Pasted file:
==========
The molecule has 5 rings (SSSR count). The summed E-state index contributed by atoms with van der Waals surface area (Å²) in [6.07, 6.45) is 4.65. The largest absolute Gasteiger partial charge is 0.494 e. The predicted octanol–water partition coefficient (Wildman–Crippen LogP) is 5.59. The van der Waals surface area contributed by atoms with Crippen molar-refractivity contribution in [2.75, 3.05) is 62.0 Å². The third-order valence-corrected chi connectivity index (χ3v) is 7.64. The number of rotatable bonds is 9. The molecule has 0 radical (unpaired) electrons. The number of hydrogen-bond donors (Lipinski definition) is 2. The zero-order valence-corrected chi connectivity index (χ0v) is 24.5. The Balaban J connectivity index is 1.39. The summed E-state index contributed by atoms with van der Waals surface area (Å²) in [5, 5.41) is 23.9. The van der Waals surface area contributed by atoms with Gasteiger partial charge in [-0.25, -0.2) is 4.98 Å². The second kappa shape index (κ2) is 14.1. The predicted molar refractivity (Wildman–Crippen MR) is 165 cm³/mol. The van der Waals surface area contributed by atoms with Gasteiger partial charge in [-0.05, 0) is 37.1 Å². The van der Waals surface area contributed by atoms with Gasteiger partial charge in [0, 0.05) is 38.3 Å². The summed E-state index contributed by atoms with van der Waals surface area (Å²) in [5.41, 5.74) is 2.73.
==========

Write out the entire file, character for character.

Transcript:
The molecule has 5 rings (SSSR count). The summed E-state index contributed by atoms with van der Waals surface area (Å²) in [6.07, 6.45) is 4.65. The largest absolute Gasteiger partial charge is 0.494 e. The predicted octanol–water partition coefficient (Wildman–Crippen LogP) is 5.59. The van der Waals surface area contributed by atoms with Crippen molar-refractivity contribution in [2.75, 3.05) is 62.0 Å². The third-order valence-corrected chi connectivity index (χ3v) is 7.64. The number of rotatable bonds is 9. The molecule has 0 radical (unpaired) electrons. The number of hydrogen-bond donors (Lipinski definition) is 2. The zero-order valence-corrected chi connectivity index (χ0v) is 24.5. The Balaban J connectivity index is 1.39. The summed E-state index contributed by atoms with van der Waals surface area (Å²) in [5, 5.41) is 23.9. The van der Waals surface area contributed by atoms with Gasteiger partial charge in [-0.25, -0.2) is 4.98 Å². The second kappa shape index (κ2) is 14.1. The predicted molar refractivity (Wildman–Crippen MR) is 165 cm³/mol. The van der Waals surface area contributed by atoms with Gasteiger partial charge in [-0.05, 0) is 37.1 Å². The van der Waals surface area contributed by atoms with Gasteiger partial charge in [0, 0.05) is 38.3 Å². The summed E-state index contributed by atoms with van der Waals surface area (Å²) in [5.41, 5.74) is 2.73.